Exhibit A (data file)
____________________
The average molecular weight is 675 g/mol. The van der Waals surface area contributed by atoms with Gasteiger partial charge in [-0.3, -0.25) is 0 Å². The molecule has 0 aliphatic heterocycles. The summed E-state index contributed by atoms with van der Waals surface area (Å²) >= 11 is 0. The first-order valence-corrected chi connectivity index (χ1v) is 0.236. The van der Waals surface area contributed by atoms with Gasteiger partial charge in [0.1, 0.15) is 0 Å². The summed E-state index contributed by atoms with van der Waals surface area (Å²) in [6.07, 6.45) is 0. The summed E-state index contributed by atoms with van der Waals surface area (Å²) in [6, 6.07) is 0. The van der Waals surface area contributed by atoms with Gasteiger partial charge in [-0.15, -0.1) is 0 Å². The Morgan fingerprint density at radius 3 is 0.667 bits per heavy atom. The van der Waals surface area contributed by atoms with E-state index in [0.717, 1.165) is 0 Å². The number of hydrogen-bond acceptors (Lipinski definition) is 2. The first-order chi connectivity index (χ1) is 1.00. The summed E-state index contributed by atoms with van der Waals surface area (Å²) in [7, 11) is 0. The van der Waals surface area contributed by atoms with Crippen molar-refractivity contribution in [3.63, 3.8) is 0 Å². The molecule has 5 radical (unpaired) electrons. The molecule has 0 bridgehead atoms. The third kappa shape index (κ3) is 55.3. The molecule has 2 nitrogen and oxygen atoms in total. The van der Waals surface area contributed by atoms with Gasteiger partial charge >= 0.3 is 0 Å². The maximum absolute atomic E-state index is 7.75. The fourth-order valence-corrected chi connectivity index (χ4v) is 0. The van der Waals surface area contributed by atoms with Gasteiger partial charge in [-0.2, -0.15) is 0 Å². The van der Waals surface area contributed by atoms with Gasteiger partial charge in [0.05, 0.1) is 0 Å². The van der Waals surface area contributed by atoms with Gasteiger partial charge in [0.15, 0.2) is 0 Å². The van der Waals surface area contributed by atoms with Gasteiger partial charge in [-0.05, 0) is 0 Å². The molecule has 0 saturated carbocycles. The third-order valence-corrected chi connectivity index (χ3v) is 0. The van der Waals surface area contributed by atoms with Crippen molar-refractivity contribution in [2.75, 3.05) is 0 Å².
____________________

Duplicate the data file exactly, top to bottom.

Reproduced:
The average molecular weight is 675 g/mol. The van der Waals surface area contributed by atoms with Gasteiger partial charge in [-0.3, -0.25) is 0 Å². The molecule has 0 aliphatic heterocycles. The summed E-state index contributed by atoms with van der Waals surface area (Å²) >= 11 is 0. The first-order valence-corrected chi connectivity index (χ1v) is 0.236. The van der Waals surface area contributed by atoms with Gasteiger partial charge in [0.1, 0.15) is 0 Å². The summed E-state index contributed by atoms with van der Waals surface area (Å²) in [6.07, 6.45) is 0. The summed E-state index contributed by atoms with van der Waals surface area (Å²) in [6, 6.07) is 0. The van der Waals surface area contributed by atoms with Gasteiger partial charge in [-0.15, -0.1) is 0 Å². The Morgan fingerprint density at radius 3 is 0.667 bits per heavy atom. The van der Waals surface area contributed by atoms with E-state index in [0.717, 1.165) is 0 Å². The number of hydrogen-bond acceptors (Lipinski definition) is 2. The first-order chi connectivity index (χ1) is 1.00. The summed E-state index contributed by atoms with van der Waals surface area (Å²) in [7, 11) is 0. The van der Waals surface area contributed by atoms with Crippen molar-refractivity contribution in [3.63, 3.8) is 0 Å². The molecule has 5 radical (unpaired) electrons. The molecule has 0 bridgehead atoms. The third kappa shape index (κ3) is 55.3. The molecule has 2 nitrogen and oxygen atoms in total. The van der Waals surface area contributed by atoms with Gasteiger partial charge >= 0.3 is 0 Å². The maximum absolute atomic E-state index is 7.75. The fourth-order valence-corrected chi connectivity index (χ4v) is 0. The van der Waals surface area contributed by atoms with Gasteiger partial charge in [-0.2, -0.15) is 0 Å². The van der Waals surface area contributed by atoms with Gasteiger partial charge in [0.05, 0.1) is 0 Å². The van der Waals surface area contributed by atoms with Gasteiger partial charge in [0.15, 0.2) is 0 Å². The van der Waals surface area contributed by atoms with Gasteiger partial charge in [-0.05, 0) is 0 Å². The molecule has 0 saturated carbocycles. The third-order valence-corrected chi connectivity index (χ3v) is 0. The van der Waals surface area contributed by atoms with Crippen molar-refractivity contribution in [2.75, 3.05) is 0 Å².